This was no surprise. For some time the eventuality of CWD getting into Pennsylvania has not been considered a matter of if, but when. The Pennsylvania Game Commission was well prepared. They are part of an inter-agency CWD Task Force formed in 2003, along with federal agencies and other state agencies. A Chronic Wasting Disease Response Plan was implemented in July, 2011, by Carl Roe, Executive Director of the Pennsylvania Game Commission.

All three CWD positive, free-ranging deer were sampled as part of a testing program for deer at deer processing operations.

Commercial deer farms are regulated by the Department of Agriculture, which detected the CWD-positive deer in captivity.

Hunters must be aware that within the Disease Management Areas, feeding deer, rehabilitating deer and using urine-based deer lures are prohibited. Also, all deer that are killed by hunters within Disease Management Areas during the two-week firearms season must be taken to Pennsylvania Game Commission check stations, or cooperative check stations at taxidermists and deer processors.

Hunters who live in, or plan to hunt in, any Disease Management Area should check the Pennsylvania Game Commission web site,, for much more information about this fatal deer disease.

Another disease, less threatening to the deer population, yet still fatal, had outbreaks last year. One of the areas affected was at Pymatuning where within a specified area about 70 percent of the deer were estimated to have died.

“On the positive side,” Rosenberry said, “across the state we’re seeing our deer population remain productive in terms of reproduction and recruitment of new fawns into the population.”

Another goal of current deer management is keeping damage to the forests done by deer within tolerable limits. This has been successful to a large extent, with there are minor exceptions.

“There are two areas of the state where deer impact is too high,” Rosenberry said. “These are units 3C and 3D. The deer are still having a high effect on forest regeneration in those areas.”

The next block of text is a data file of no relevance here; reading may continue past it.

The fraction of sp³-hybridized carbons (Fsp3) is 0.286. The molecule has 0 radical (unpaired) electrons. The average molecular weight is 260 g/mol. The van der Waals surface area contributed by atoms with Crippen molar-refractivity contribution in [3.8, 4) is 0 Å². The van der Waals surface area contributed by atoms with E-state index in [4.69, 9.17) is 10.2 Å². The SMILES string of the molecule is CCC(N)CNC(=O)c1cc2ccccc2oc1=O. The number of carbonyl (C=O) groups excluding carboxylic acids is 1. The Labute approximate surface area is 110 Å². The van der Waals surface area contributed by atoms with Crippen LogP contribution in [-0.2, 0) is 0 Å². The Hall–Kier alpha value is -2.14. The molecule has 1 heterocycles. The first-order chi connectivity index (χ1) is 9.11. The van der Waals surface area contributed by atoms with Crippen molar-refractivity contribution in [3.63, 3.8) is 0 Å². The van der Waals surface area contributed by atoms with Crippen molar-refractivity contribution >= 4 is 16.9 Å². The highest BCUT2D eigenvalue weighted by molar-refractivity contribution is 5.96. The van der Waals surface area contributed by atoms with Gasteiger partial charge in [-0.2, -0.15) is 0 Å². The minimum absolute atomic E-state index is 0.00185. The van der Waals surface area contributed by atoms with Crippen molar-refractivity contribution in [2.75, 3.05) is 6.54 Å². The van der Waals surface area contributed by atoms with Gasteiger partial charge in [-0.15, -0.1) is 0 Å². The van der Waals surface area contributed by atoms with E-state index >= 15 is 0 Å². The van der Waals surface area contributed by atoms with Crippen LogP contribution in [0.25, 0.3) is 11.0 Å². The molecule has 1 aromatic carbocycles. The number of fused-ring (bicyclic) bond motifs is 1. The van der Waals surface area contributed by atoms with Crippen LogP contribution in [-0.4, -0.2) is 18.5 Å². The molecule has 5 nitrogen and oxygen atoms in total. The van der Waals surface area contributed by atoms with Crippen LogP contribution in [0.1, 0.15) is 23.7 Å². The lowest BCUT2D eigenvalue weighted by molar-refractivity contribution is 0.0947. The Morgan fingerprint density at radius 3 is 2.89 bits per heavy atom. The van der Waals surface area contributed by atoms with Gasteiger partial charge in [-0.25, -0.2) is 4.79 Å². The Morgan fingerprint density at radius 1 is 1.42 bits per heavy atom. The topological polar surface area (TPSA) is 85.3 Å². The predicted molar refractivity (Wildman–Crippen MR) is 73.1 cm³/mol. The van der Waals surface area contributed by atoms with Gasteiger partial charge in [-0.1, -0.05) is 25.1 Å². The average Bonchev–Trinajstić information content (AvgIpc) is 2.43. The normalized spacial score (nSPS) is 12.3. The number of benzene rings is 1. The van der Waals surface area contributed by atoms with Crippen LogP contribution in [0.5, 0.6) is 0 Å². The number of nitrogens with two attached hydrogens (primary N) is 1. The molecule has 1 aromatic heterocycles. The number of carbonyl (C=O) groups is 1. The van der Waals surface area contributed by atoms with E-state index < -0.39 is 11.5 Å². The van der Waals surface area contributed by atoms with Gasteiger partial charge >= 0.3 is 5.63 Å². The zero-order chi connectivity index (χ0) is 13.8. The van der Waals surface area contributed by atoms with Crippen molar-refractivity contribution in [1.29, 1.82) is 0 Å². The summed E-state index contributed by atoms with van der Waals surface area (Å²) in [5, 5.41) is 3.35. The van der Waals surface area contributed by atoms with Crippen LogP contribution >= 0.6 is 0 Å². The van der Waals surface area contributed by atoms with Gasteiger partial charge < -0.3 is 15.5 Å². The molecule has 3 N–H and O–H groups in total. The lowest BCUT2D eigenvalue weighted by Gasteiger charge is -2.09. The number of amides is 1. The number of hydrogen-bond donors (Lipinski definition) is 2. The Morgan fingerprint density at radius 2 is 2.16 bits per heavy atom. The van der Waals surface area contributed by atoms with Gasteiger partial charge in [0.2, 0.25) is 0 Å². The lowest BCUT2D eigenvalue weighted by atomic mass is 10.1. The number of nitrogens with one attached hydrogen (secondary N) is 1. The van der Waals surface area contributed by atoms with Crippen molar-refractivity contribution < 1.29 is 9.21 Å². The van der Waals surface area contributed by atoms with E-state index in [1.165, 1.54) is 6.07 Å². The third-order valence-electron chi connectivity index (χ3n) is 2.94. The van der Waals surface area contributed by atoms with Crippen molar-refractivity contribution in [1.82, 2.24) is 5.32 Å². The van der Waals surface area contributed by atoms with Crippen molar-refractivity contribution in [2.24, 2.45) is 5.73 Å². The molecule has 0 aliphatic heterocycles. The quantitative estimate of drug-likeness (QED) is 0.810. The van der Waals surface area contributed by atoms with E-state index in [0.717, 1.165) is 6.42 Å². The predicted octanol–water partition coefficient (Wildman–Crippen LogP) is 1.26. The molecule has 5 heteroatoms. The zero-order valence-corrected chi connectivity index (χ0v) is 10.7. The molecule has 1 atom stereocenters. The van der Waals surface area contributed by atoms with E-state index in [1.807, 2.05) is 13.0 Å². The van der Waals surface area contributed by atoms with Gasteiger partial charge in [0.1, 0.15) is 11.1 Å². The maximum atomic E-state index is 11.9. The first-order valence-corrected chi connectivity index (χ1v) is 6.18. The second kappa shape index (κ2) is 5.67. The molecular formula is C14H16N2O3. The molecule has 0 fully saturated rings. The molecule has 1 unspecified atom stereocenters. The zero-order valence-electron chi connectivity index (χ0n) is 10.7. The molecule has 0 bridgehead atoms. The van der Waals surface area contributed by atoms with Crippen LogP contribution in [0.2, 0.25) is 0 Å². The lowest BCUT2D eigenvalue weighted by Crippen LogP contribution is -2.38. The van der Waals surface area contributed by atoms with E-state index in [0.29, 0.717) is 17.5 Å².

Those units may be looked upon as having good deer hunting opportunities because antlerless allocations may be adjusted to bring the deer population within balance to forest regeneration.

There are also two areas where forest regeneration is good, in WMU 3B and WMU 5A.

For hunters to understand how deer are being managed, it is imperative that they understand this forest regeneration matter.

For as long as anyone hunting today remembers, a large contingent of Pennsylvania hunters have complained that Pennsylvania Game Commission estimates of the deer population both statewide and within individual wildlife management units are not accurate. The hypocrisy of this is that so many hunters have not been cooperating by reporting the deer that they harvest, even though it is required of them to do so.


‘Last year 54 percent of Pennsylvania hunters who killed a buck did not report their harvest to the Game Commission. And 70 percent of those who killed an antlerless deer did not report it to the Game Commission,” Rosenberry said. “I would say that, as a biologist, I would love to not work with harvest estimates, but when you have that low level of compliance with the reporting requirement, you’re left with no other choice as a biologist but to estimate the harvest because you can’t make population recommendations on 30 percent of the data. You have to estimate the total harvest and work from there.”

By merely reporting deer kills, which can be done with a supplied post card, on the Internet or by telephone, hunters would solve this problem. And they are the only ones who can solve this problem.

For more information about deer hunting in Pennsylvania contact the Pennsylvania Game Commission, 2001 Elmerton Avenue, Harrisburg, PA 17110-9797, web site www.pgc,

If you’re planning on hunting private land this season in Pennsylvania, be sure to check out this update on Senate Bill 648 from the Prince Law Offices in Betchtelsville, Pa. This bill affects landowners and sportsmen alike.

And don’t forget to upload your best deer photos to our Camera Corner!